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Intense dust storms frequently hit western Iranian provinces, particularly Khuzestan.
Intense dust storms frequently hit western Iranian provinces, particularly Khuzestan.

Joint Center to Combat Dust Storms

The research and training center in Karbala is aimed at reducing the sources of dust and sand storms in Iraq
Due to its struggle with terrorism, Iraq has not been able to tackle dust storms

Joint Center to Combat Dust Storms

Iranian and Iraqi officials reached an agreement on Sunday to establish a joint research center to help combat dust and sand storms.
Speaking to reporters on the sidelines of an environment conference in Baghdad on Sunday, Majid Shafipour, the head of the Center for International and Conventions Affairs at the Department of Environment, said the center will be a research and training facility aimed at reducing dust storm hotspots in Iraq, ISNA reported.
He added that the two sides will exchange proposals on the establishment of the center in Karbala within the next two months.
This is not the first time that Tehran and Baghdad have agreed on tackling dust storms that besiege large portions of the Middle East, including Iraq and western Iran. However, Iraq has failed to deliver on its end of the deals due to its struggle with the self-styled Islamic State terrorist group, also known as Daesh.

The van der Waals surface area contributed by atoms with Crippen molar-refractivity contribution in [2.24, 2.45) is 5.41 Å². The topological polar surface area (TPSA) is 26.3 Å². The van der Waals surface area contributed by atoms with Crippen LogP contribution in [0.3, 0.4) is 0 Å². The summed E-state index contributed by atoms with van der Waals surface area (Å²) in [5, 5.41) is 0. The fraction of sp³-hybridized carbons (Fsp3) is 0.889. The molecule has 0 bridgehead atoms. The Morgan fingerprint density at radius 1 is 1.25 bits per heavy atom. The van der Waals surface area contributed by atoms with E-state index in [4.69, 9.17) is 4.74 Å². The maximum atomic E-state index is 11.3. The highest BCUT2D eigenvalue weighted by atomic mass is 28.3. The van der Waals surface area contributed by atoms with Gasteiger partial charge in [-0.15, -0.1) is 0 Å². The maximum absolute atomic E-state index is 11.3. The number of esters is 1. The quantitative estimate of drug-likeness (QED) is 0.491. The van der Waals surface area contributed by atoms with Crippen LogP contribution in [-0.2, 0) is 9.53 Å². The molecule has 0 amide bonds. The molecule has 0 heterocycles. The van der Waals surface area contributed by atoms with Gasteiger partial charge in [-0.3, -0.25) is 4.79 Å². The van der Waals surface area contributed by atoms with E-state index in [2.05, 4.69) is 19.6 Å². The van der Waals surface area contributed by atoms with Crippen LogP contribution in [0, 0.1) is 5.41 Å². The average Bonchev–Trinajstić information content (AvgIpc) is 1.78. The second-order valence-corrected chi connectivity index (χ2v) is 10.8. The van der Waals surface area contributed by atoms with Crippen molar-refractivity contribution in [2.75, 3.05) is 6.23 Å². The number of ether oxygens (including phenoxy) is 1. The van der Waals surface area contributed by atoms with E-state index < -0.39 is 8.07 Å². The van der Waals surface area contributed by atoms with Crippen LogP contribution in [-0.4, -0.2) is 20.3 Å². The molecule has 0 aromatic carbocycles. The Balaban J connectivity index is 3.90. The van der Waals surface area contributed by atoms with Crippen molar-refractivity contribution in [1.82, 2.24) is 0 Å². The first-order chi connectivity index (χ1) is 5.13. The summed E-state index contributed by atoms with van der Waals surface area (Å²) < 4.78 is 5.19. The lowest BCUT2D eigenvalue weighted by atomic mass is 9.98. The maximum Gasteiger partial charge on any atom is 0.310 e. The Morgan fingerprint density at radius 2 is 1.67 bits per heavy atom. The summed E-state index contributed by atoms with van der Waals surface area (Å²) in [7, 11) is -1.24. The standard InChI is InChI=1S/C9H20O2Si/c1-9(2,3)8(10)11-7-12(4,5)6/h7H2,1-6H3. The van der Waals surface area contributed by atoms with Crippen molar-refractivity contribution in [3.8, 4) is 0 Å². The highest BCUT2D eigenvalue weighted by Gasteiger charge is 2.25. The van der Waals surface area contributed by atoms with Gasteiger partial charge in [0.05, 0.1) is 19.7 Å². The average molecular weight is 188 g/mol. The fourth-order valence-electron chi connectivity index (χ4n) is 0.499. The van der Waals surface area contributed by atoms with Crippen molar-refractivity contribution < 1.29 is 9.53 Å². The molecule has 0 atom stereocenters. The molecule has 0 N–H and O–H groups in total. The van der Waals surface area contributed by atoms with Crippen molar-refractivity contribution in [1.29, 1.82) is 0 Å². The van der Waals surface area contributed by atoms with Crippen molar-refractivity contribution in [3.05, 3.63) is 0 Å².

Nevertheless, Karbala, home to the shrine of Imam Hussein (PBUH), the third Shia imam, has been left relatively unscathed by terrorists, making it an ideal place to set up the center.
Daesh is losing ground rapidly in Iraq, opening up previously inaccessible areas, which will allow experts to study dust storm hotspots closely.
"We told [Iraqi officials] that they have to start implementing plans to reduce dust and sand storm hotspots," said Mohammad Mojabi, deputy for legal and parliamentary affairs at DOE. "They said they're working on a long-term plan to plant trees around hotspots."
Major domestic sources of dust storms lie in Khuzestan Province in the southwest and Sistan-Baluchestan Province in the southeast. While at times their contribution to dust and storms in Iran is far greater than the hotspots found beyond the country's borders, experts agree that foreign sources play a more prominent role in Iran's predicament.
Sources in Saudi Arabia, Syria and particularly Iraq contribute to a greater share of particulates found in the storms that frequently hit western Iran.
In addition to Iraq's problems with Daesh, the water policies of regional countries—particularly Turkey—have compounded Iran’s struggle with dust and sandstorms, as Ankara's excessive dam construction dating back to the 1970s has choked off water flow to both Syria and Iraq.
The government in Tehran has earmarked $100 million to combat dust storms in the current fiscal year, which began on March 21.
While the budget of $100 million is about a quarter of what experts say is needed to effectively tackle dust storms arising in Iran, what worries environmentalists is that the administration of President Hassan Rouhani might not be able to come up with the money.
Environmental projects rarely receive all the budget they are promised. Even publicized restoration programs such as that of Urmia Lake in the northwest do not get the funding they need.
Nevertheless, Mohammad Baqer Nobakht, the head of Management and Planning Organization, promised last month that “the government will supply the budget to the last dime”.

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